celebrates 100th anniversary
the hospital's 100th anniversary June 3, Medical Center employees
gathered under a big white tent to listen to a live swing band,
nibble on fried chicken and fruit salad, examine medical artifacts,
and hear the hospital's accomplishments touted by President John
T. Casteen III, Sen. Emily Couric and others.
"This is a day for recommitting ourselves to the level of
care we provide, as well as our service to the region and the
Casteen said, praising the staff's "deep dedication to the
care or patients" and the medical faculty's cutting-edge
research in several fields.
State Sen. Emily Couric presented Senate Joint Resolution No.
498, commending the hospital's and the School of Nursing's contributions
to the community over the past 100 years.
Casteen and Robert W. Cantrell, vice president and provost for
health sciences, outlined the hospital's history.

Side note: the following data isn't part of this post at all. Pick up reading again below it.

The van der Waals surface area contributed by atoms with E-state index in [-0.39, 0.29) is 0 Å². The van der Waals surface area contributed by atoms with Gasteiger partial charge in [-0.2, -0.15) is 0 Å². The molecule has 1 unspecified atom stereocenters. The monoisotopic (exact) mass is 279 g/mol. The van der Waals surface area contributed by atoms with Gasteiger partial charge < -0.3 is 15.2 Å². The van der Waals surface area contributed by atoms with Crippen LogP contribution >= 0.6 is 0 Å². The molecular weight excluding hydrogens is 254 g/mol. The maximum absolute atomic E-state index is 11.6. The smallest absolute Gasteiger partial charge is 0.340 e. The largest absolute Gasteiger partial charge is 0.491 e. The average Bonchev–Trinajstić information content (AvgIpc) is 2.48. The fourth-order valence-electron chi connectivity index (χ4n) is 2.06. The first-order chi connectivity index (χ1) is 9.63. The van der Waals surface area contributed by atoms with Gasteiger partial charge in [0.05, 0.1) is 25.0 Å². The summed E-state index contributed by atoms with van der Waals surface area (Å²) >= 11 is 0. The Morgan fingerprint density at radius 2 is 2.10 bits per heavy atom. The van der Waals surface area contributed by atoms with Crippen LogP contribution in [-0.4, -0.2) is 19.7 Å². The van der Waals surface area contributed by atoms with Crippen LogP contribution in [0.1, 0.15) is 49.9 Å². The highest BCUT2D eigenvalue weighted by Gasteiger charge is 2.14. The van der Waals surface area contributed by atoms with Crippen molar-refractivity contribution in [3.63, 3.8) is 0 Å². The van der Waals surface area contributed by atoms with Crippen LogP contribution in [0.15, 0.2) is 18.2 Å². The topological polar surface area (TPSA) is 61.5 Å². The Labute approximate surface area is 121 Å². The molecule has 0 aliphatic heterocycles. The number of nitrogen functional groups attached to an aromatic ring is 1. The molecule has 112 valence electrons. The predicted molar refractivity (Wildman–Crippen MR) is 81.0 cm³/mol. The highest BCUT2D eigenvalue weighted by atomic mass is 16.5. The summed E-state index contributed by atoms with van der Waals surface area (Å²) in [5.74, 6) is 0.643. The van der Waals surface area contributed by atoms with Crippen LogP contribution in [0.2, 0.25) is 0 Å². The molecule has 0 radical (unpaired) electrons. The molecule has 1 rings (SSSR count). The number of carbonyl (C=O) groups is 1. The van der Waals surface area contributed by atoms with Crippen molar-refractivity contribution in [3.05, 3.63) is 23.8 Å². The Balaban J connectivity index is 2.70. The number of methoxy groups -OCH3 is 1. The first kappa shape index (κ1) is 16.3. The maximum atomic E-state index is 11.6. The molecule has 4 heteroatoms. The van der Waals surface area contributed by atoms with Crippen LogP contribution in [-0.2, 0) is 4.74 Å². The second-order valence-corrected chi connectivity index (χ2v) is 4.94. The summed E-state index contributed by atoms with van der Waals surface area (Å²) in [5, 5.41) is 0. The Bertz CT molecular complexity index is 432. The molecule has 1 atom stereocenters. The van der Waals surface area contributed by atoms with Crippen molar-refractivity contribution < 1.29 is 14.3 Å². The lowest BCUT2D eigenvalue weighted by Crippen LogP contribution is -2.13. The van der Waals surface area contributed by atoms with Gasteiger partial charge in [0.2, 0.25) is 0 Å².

Cantrell noted that, in the 1890s, there were enough physicians,
but people who needed intensive care had to travel to Washington
or Richmond or be cared for at home. "Doctors traveled on
horseback, and operations were done on kitchen tables by the light
of a kerosene lamp," he said.
Dr. Peyton E. Weary, a retired dermatology professor who graduated
from the medical school in 1955, received the Walter Reed Distinguished
Service Award, given by the Medical Alumni Association in recognition
of his contributions to his field.
A number of medical relics were on display, some buried in the
multi-story addition's cornerstone in 1958, others planted in
a 1986 time capsule. Among the artifacts displayed in cases were
a Civil War surgeon's medical kit, complete with a large saw;
medicines in small cork-stoppered bottles; and photographs of
some of the hospital's first physicians and nurses.